Sally Gardner is an old style storyteller, in the best possible way. I had waited, and waited, with bated breath for the sequel to The Red Necklace, and I gather from Sally’s blog that some of that wait was due to 21st century computer problems. I don’t know what her first five last chapters were like, but the published last chapters are pretty satisfying. I was interrupted in my reading when I had twenty pages left, and I was not as polite as I might have been.
The appearance in the story of an actual silver blade, a miniature guillotine, made me think of the Scarlet Pimpernel, that old favourite from my childhood. It’s been so long since there were new old traditional French Revolution stories, that I’d almost forgotten what it’s like to read them. This is great for a new generation of readers, who may not have tried the classics.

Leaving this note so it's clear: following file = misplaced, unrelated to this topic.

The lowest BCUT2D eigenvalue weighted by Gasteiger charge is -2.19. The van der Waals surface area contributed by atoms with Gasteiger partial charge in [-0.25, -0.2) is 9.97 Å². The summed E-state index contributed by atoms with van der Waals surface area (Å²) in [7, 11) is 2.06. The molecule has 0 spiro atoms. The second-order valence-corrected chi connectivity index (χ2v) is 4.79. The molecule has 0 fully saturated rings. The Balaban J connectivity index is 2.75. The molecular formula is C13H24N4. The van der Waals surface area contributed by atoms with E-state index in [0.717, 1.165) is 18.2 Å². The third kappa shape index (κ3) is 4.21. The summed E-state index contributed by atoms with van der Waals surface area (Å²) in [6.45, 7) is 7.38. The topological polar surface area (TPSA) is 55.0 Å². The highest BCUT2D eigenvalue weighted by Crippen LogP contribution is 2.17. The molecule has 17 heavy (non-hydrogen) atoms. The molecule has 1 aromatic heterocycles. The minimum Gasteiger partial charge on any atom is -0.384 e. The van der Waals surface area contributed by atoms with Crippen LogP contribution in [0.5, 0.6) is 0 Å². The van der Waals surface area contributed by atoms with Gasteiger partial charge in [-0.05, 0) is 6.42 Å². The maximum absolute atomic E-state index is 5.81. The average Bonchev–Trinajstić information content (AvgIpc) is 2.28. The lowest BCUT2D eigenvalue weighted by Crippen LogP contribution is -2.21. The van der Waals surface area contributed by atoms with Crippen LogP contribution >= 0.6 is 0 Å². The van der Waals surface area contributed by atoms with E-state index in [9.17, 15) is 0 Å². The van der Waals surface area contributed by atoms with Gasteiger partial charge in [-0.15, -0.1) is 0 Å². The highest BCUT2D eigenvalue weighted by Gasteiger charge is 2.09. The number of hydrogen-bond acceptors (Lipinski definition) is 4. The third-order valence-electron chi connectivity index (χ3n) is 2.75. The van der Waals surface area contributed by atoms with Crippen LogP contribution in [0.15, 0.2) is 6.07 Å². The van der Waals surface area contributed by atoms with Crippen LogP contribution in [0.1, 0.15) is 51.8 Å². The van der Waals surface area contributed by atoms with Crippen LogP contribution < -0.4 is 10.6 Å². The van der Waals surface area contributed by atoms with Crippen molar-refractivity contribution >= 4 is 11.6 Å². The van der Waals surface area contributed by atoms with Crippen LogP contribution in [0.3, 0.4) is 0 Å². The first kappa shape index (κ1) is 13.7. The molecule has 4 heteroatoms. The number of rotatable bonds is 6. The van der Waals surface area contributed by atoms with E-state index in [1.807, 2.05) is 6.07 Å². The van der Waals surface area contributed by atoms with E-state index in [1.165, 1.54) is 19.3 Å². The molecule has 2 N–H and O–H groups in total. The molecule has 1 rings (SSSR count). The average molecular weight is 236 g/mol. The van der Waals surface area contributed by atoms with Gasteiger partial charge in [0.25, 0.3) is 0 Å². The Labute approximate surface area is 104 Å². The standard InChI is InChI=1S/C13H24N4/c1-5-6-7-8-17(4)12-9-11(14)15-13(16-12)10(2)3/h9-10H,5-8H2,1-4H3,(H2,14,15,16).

The story about Yann and Sido continues, with Sido ‘safely’ in London, and Yann doing his Pimpernel stuff in France. As befits a really bad baddie, Count Kalliovski isn’t as dead as we’d hoped, and he finds himself a new nasty helper, who I could tell was bad news as soon as I set eyes on him, so to speak.
There are some satisfying subplots, and also something from The Red Necklace which ties the story up very neatly. I was fairly certain this was the kind of book that had to end well, and if you don’t count all the dead and headless people, that’s what happens.
I wonder how ‘real’ the gypsy magic is? Without it the story wouldn’t work, but my rational mind tells me this is fantasy, except it feels so real it shouldn’t be. Regardless, it’s very fascinating, and I do like people who talk to horses.
As with The Red Necklace, The Silver Blade is a beautiful book, with the Paris map and the beginning of each chapter in contrasting font size and colour.